Why the market needs low potency weed

low potency weed

Earlier this week, I read a statistic that all but surprised me. According to consumer insights analysts at The Brightfield Group, one in ten cannabis users prefers flower containing between six and ten percent THC content. That’s a far cry from the bud with 30 to 40 percent THC that is seemingly everywhere in this market, but how often do you find low-potency weed at the local dispensary? Pretty much never.

The cannabis industry is driven by supply and demand. With the majority of customers asking for the strong stuff, it makes sense that high-potency products get the lion’s share of shelf space. In doing so, a portion of the population is completely alienated from the regulated market—and canna-curious folks wary of the big THC numbers may never even try it at all. 

Shockingly, after years of the opposite, I’ve become one of the very people seeking low-THC products. But more about that later.

RELATED: Was cannabis designed to get you high? Maybe not.

CBD is in demand, but the industry is fractured

A while back, I interviewed a few retail buyers in California before the mega-brand showcase Hall of Flowers. When I asked what they were on the lookout for, CBD was definitely on the list. They understood the need for low-potency flower, edibles, and vapes at their dispensaries. However, producers trying to make ends meet have to go where the money is, leading them to pump out as much THC as possible.

It was a sentiment echoed at a recent visit to Emerald Bay Extracts. The brand makes strain-specific RSO and tablets popular with the medical crowd, including 1:1 varieties like Harlequin. The owner lamented that there was simply not enough CBD-rich flower on the market to meet production demand, directly impacting the customers who have come to rely on his products for relief.

The appeal of low-potency weed is something I’ve seen and experienced firsthand. My partner cultivates high-CBD strains of cannabis, selling smokable flower at local farmer’s markets. After handing out countless samples to curious passersby, the number of folks who return to make a purchase is astonishing. Many of them are older consumers, delighted there’s a product for them.

To be fair, these sales occur in Wisconsin, where there is no regulated cannabis market. However, THCA flower (aka weed that is considered federally legal hemp) is readily available, and there’s no doubt that people are procuring legal bud in other states and bringing it back to the dairyland. My partner’s loyal customers are choosing to smoke CBD because it gives them the experience they seek: a relaxing and mellow buzz without the overt stoneyness or anxiety that high-THC products can cause.

But it’s not just senior citizens who are enjoying the benefits of low-potency weed. I’ve started consuming it myself. After a lifelong battle with anxiety began to intensify last year, it became clear that, while I didn’t want to believe it, THC may not be helping. The years of smoking and dabbing all day, every day, were seemingly lost. Several instances where a couple of hits of weed sent me into a debilitating spiral made me realize it may be time for a break.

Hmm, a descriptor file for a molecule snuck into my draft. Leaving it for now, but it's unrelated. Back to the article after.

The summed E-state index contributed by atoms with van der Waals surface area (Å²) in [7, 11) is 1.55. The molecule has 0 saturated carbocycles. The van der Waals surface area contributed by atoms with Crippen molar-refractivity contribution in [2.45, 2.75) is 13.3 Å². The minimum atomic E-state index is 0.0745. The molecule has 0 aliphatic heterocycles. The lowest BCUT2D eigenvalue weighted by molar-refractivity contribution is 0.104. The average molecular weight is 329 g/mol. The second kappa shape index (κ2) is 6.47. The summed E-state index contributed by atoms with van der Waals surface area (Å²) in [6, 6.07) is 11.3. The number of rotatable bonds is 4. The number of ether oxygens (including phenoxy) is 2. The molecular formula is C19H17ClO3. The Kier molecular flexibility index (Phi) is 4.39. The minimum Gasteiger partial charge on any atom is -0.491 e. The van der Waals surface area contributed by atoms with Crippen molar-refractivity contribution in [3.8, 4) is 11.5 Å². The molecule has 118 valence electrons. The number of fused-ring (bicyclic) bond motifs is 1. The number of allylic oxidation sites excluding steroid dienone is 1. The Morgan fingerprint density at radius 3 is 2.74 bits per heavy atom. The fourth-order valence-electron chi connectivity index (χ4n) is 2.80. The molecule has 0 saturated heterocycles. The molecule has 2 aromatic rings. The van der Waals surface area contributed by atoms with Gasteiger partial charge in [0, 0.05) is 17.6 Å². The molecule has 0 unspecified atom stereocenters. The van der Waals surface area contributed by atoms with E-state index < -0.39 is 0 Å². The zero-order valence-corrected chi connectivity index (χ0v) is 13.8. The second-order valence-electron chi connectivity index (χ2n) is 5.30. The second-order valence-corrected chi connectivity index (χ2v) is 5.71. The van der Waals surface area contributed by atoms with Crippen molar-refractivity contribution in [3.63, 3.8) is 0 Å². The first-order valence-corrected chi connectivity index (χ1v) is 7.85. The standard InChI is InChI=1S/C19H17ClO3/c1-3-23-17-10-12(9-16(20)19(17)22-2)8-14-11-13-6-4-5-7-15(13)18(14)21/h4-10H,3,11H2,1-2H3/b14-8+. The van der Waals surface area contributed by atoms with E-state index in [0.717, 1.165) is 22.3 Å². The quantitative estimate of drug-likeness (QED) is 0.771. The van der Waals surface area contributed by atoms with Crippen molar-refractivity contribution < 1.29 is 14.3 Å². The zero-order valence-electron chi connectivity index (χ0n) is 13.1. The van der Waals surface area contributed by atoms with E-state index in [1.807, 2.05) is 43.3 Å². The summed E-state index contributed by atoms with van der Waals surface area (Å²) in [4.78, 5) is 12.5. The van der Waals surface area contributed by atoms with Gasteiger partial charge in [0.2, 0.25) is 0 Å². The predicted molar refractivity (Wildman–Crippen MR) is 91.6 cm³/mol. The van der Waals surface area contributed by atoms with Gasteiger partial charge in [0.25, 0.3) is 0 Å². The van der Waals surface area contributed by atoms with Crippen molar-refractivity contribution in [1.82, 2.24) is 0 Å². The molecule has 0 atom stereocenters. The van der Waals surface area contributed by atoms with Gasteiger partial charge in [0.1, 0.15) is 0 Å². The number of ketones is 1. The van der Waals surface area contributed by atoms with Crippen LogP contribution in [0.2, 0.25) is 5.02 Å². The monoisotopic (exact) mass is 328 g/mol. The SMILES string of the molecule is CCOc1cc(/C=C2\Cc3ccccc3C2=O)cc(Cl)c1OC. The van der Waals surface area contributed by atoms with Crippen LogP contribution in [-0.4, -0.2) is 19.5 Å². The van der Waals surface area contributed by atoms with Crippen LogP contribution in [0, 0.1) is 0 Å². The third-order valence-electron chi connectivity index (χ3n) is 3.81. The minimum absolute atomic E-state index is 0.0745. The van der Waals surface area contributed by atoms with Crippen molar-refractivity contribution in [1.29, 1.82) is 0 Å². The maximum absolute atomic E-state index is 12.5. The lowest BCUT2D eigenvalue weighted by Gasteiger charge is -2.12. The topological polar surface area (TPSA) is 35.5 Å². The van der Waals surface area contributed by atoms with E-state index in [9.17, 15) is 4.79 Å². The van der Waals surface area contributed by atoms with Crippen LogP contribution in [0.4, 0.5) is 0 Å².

I decided to try some of my partner’s Sour Jet Fuel, a lemon and gas-forward strain high in CBD. For those who say CBD doesn’t get you high, I beg to differ. It could have been the entourage effect, with terpenes, flavonoids, and other compounds working in concert, but I definitely felt something. What I didn’t feel was panic—and gratitude soon enveloped me. 

Since then, I’ve also become fond of CBN, a minor cannabinoid often marketed for sleep. It started with Space Gem’s 1:1 THC:CBN gummies. The CBN content took the edge off, helping to prevent the paranoia edibles had come to give me. I then discovered TruCBN soft gels, which contain 50mg of CBN isolate. I had previously been a strictly whole-plant consumer, but I wanted to give them a try. The product has been life-changing, and I’ve never slept better.

RELATED: CBD may be legal, but people in this careers still need to abstain

A market for everyone

THC isn’t for everyone. That much is clear. But by ignoring the need for low-potency weed on the legal market, we’re doing a disservice to those who could truly benefit. Whether consumed for therapeutic reasons or a cool and mild high, the demand for CBD and other non-THC cannabinoids clearly exists. 

We’re supposed to be an industry for the people, but by catering to the customers who only care about THC, all we’re doing is driving the patients and canna-curious further away. I understand that this is a complicated issue, made more difficult by the fact that operators are desperate for dollars. But by inviting a wider population of consumers in, won’t we ultimately do better?


Rachelle Gordon

Rachelle Gordon is a cannabis journalist and Editor of GreenState.com. She began her weed writing journey in 2015 and has been featured in High Times, CannabisNow, Beard Bros, MG, Skunk, Cannabis and Tech Today, and many others. Rachelle currently splits her time between Minneapolis and Oakland; her favorite cannabis cultivars include Silver Haze and Tangie. Follow Rachelle on Instagram @rachellethewriter